If, as you read this, you sense that there is another shoe still to fall, you are right. While what I received was a beautiful gift and an opportunity I deeply value, I did not get what I went for. I was seeking an opportunity to dig deeper into integral models and concepts, specifically in their application to leadership. True, there was some of that, but most of the discussions were about individual consciousness and spirituality.
I did ask a couple of questions of Ken. The first was that I asked him to discuss the relationships among the quadrants in the holon. This is an important and interesting question to me because it is in this interaction that the holon comes alive, is energized. Otherwise, the holon is just a four cell matrix of classification.
His answer to my question was to indicate that there were two chapters in his new book on this subject and this was too complex and high a level question to address in that workshop. Again, I am paraphrasing.
So I followed up with a question focused just on the relationship between upper left and upper right, the internal and external individual quadrants. In my mind, the first has to do with beliefs, assumptions, mental models, values, etc. The second is about behavior and biology.
I wish I had a transcription to the response I got to that question. I hope I can get a transcription. I am even going to ask if someone could send me the answer as a .wav file. But for now, I will minimally reconstruct the message that I got. I am not sure it is accurate:
We operate in all quadrants and domains all of the time. We light up particular aspects with out attention and create a community in the world that we vibrate with. (Again, my paraphrase.)
If there was more, I am afraid I lost it. I know Ken answered at more length than this and even checked in with me to see if his answer was satisfactory. I stated that it was a good beginning. I must confess that I discovered that I had totally lost his point a short time later. I take total responsibility for my confusion. I guess I may have to wait for the book.
In the meanwhile, I have two competing ideas bouncing around for me on the relationships among the quadrants. Ken states such a relationship exists in the last chapter of Integral Psychology. In the work I have been doing on Integral Leadership I have suggested that at the level of any holon the relationships be characterized as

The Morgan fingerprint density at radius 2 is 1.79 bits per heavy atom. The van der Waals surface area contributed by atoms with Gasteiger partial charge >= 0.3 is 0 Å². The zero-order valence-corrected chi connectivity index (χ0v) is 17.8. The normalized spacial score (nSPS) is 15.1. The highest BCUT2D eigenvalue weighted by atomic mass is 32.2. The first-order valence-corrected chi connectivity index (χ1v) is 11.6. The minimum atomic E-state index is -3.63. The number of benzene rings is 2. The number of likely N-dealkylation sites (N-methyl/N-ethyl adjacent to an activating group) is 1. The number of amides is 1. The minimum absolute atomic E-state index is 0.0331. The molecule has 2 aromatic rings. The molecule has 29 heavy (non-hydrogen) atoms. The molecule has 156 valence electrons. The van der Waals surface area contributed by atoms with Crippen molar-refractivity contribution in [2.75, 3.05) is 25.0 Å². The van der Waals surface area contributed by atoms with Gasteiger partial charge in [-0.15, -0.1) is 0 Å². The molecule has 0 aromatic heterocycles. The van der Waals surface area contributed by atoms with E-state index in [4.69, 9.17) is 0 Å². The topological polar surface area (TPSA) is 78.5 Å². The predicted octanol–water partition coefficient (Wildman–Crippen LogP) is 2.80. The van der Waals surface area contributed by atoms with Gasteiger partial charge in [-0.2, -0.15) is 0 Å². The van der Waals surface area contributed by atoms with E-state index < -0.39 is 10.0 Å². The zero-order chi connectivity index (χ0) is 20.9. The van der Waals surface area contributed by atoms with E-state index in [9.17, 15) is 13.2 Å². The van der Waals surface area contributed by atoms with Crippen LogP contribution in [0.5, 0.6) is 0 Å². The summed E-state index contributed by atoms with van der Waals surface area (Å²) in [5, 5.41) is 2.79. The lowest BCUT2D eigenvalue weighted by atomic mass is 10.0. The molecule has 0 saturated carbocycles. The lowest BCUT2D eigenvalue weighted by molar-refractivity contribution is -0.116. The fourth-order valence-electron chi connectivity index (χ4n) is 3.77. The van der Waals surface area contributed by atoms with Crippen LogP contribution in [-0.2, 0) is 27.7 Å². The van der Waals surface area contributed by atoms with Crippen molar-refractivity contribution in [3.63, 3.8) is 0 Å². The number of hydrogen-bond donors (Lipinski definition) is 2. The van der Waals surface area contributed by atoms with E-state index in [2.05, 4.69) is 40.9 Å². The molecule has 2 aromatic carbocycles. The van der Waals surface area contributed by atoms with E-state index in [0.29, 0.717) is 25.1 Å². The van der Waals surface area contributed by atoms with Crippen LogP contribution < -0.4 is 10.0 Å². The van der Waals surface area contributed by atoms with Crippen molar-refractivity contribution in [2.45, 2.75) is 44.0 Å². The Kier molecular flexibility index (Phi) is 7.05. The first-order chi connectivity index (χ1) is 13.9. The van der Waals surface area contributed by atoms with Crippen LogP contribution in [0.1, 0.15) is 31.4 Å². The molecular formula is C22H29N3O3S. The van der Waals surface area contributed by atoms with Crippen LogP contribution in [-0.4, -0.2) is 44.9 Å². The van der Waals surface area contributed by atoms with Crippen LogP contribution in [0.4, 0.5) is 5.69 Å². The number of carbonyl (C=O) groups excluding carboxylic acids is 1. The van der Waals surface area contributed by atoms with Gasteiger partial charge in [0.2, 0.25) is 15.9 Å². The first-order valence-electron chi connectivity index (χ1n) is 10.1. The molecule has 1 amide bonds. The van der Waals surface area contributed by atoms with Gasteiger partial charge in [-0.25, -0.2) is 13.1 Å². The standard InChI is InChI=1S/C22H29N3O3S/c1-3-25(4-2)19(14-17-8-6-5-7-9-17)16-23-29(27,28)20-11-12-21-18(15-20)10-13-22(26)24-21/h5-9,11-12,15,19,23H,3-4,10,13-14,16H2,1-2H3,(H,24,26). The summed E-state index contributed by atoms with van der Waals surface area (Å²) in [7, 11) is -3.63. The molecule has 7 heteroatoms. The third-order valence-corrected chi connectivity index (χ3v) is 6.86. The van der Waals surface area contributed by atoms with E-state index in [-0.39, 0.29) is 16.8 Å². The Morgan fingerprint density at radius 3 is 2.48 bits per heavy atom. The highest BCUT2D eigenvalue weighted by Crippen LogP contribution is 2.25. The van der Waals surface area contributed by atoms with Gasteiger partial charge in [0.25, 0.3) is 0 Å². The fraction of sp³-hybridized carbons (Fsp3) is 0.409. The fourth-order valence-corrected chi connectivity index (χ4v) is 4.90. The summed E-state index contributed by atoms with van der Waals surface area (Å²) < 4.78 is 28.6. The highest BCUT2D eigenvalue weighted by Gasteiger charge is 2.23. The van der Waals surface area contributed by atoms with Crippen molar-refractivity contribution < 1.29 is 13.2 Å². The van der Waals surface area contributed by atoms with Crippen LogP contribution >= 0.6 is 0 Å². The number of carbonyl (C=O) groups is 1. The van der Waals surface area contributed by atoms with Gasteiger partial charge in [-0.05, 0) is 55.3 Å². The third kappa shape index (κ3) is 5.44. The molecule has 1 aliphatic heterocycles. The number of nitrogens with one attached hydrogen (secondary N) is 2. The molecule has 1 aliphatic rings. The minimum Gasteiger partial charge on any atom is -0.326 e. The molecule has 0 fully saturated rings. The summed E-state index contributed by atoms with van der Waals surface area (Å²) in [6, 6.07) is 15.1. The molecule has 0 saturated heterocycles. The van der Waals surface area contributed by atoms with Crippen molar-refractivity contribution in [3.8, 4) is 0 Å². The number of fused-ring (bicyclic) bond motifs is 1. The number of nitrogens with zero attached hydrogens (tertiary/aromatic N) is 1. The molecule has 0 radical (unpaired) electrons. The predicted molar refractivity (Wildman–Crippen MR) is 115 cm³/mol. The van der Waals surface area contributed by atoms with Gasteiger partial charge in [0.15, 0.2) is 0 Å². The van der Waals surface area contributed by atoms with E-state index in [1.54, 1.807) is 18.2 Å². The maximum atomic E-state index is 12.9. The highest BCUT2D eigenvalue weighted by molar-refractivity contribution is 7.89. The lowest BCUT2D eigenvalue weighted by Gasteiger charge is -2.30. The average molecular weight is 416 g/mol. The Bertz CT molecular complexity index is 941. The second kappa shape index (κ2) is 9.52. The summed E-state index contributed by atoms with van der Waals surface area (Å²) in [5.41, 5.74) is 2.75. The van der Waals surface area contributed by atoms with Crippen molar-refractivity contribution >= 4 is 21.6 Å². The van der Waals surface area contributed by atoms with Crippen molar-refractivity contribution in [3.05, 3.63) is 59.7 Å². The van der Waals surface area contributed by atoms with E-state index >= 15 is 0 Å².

- UL-UR: self-management
- UL-LL: attunement
- UR-LR: engagement
- LL-LR: system evolution
I have written about this in earlier issues of Integral Leadership Review.
The second idea, one that Ken noted, is that we operate in all quadrants at the same time. In other words, they are all operating simultaneously and “light up” when we focus our attention, our awareness on them. While this seems perfectly reasonable to me, it does little to bring the dynamic, developmental perspective to the holon that the former explanation offers.
Why is this important? If the holon (and integral theory) is to guide us in application, in developmental activity then the relationships among the quadrants offer us ideas about how we develop. In spiral terms, how do we engage in horizontal and vertical development? We cannot engage in development purely by focusing on one quadrant, that which lights up, unless we relate that to other quadrants.
If all four quadrants are relevant to all situations and life experiences, then we need to attend, not just to the personal side of development, but to the relationships between the individual and life conditions– culture and systems– that must be considered. Certainly, from a gestalt psychology perspective, we can only focus on that which we light up. One at a time. But we can also focus on the relationships among the factors represented by the quadrants.
By implication it is not just the quadrants that have stages of development, but the relationships among the quadrants as well. These relationships also have stages of development.
There are many questions to be considered here. Can the stage of development of the relationship be any higher than the stage of development of the quadrants? Probably not. What does it mean to develop the relationships? How can we describe the stages through a spiral lens? No doubt the answers to these and other questions are already evident in the literature and would bear explication. No doubt, the two chapters in Ken’s new book will help us here and set us off on new paths of exploration.
I deeply appreciate the connection that Ken, Fred and Roger made between meditation and action. I suspect the aspiration to joy, however, is really about a redefinition of joy. Rather than a spaced out state of bliss or supreme happiness, joy may just be about being connected and making a difference in one’s own life while serving others.
And, in case there is any doubt left in anyone’s mind, it was well worth the $3k.
> Russ Volckmann